On why the Flexbone isnt used more today in college football:

Question: Why aren't more teams doing that?

Dabo: "Recruiting. It always goes back to recruiting. Nowadays you have to win recruiting battles too. Now, he'll always be able to recruit guys for his system. He'll get the QB that he needs, the RB that he needs."

Which echoes what Steele said about Georgia Tech earlier this year.

"I just talked to the guys at ESPN about that. Their question was, can this (option) offense work (in college football today)? And the answer is yes. It can. It was working when people stopped doing it. What happen was a recruiting thing. Everybody wanted to go to the NFL, so quarterbacks wanted to be at schools where they were throwing it around and that's why you walk out here in the summer time or any other college campus and they've got 50 teams in a passing camp. You go to any high school and they're out there throwing it around out there. That had been the case for years in California and it sort of swept through the rest of the nation. So there's just not a lot of people running the option today. You just don't see it a lot in high school games. You can go to high school games now and at times barely see a running back. A lot of people are shotgun snapping. There are coaches who sign quarterbacks who have never spent any time under center. That transition has affected why people went away from the option. It wasn't because it wasn't working."

 What did coach Spurrier say to you after the game?

Dabo: "He was great. Coach Spurrier made an interesting comment to me. He's been in enough of these rival games as a coach. A couple of their coaches also texted me after the game. He said, 'You know what, I lost to Florida State many times and went and turned around and won the conference the next week. That's what's important. Go get it done. Y'all can do it.' I thought that was very nice of him and very encouraging, him trying to pick me up. He didn't have to say that to me. So I appreciated that encouragement."

That was surprising to hear from Steve.

Now for the defense....ugh.

What was your take on how your interior defensive guys played Saturday and how important will it be for them to be disruptive?

Dabo: "Jamie Cumbie I thought played very well. But overall we didn't play well. Outside of that, we didn't play very well. We didn't play well anywhere to be honest with you. Guys not lining up right, guys not playing proper gaps, guys rushing up the field. Didn't play well. Didn't play smart. We didn't play smart, gap control football. We didn't play well with our eyes at d-line, linebacker or defensive back."


Linebackers peeking into gaps they weren't assigned to, and being out of position when the back came up the gap they were assigned to take....Linemen not controlling blockers or staying in their gaps....

On playing GT twice and it being an advantage for us to have seen it once already...


"Well it helps them, too.  They've got the same film.  Yes, in some ways.  In some ways it does.  But in some ways it doesn't.  There are some negatives and positives.  They're just about equal."

"We broke down ten games in the summer on them.  And then we've broken down this season on them.  And it's the same.  And if you go back and watch the Navy film, it's still the same.  The thing that Paul does a good job of is he calls the plays and he's just going to see how you're lining up and then he's going to attack.  If you're giving them something, he'll find it pretty quick, and then you have to get that stopped.  He stays kind of a step ahead a lot of the time in his play-calling.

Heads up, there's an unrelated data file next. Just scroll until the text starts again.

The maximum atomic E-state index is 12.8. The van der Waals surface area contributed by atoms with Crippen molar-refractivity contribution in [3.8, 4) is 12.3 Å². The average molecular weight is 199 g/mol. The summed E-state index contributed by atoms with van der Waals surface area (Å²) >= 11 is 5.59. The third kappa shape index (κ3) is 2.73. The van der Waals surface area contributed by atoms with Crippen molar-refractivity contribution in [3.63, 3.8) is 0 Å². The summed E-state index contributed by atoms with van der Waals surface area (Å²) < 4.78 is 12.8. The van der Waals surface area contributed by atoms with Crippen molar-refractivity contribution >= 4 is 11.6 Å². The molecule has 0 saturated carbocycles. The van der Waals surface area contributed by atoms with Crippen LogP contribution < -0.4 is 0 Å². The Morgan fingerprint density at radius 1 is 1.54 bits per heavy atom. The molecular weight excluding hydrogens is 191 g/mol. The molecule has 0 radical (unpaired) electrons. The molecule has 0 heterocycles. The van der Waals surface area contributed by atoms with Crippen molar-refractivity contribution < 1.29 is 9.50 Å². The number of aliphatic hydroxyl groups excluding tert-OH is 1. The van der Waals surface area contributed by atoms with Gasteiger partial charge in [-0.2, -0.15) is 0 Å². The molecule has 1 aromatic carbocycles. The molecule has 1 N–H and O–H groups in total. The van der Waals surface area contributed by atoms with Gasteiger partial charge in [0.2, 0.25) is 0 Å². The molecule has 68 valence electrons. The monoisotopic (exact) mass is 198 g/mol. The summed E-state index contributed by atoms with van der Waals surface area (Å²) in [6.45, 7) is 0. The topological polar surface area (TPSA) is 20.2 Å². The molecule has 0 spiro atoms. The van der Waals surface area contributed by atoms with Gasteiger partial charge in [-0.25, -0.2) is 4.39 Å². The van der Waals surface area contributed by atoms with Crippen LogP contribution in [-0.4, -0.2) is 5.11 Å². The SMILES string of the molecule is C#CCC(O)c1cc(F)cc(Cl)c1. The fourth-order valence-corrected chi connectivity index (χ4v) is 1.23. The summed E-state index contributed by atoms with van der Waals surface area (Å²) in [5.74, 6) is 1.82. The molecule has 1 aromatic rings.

"You can't put too much on the first game.  But you can't just cast it out either.  He's calling on the looks that he's seeing.  He sees so much.  They say he watches film on fast forward, that he's just watching players, because the way you line up in a traditional game is not relative to him and what they're going to do."

I'd say its about equal too, you have to throw some wrinkles like exchanging the responsibilities of players or changing the front look, because Johnson calls off the looks you give them. Da'Quan Bowers said that they had a little wrinkle where he took the Dive (instead of the MLB or a DT), which just means that we'll be rolling up someone from the secondary to take the pitch man.

"That was just one little wrinkle. I think we called it seven times in the game and in the second half we didn't call it any, maybe one or two times at the most."

Is there any correlation between what happened Saturday and with what Georgia Tech does?  Gap control has been a theme with the defensive front.

"Let me give you a little tidbit.  What would you say if I told you per rush that four other teams rushed the ball better than South Carolina did?  Now, we played terrible.  Not saying we didn't.  We played bad.  We were not ourselves.  But be careful what you do with numbers.  Miami, Virginia, Georgia Tech and TCU all rushed - per carry - more than South Carolina.  And we take passing stats off.  A sack doesn't count in rushing yards.  If you get eight sacks in a game and lose 40 yards, you can't evaluate your run defense off that.  So we do it NFL-wise.  There were 57 carries for 233 yards, not 58 carries for 223.

".....It became clearer after we dissected it.  Guys got to pressing after they made plays.  You got guys pressing to make plays, you've got problems.

"We have to make sure we do it like we've done it the other ten or 11 times, not the one time and the bottom line is you can't start pressing to make a play..... Just pressing too hard, it's not anything more or less than that."

Is there any correlation from what you saw Saturday versus what Georgia Tech does mid-line?

"No.  I guess you could say with eyes, yes.  With technique, yes.  But in terms of alignment and deployment, no.  It's totally different."

I would disagree. The same read, yes (eyes) with the same technique. In terms of alignment and deployment, well of course the alignment is different and in some cases the veer or zone block side of the spread midline is obviously different from a base block on the backside of the flex midline, but its the same play just shifted to a spread formation.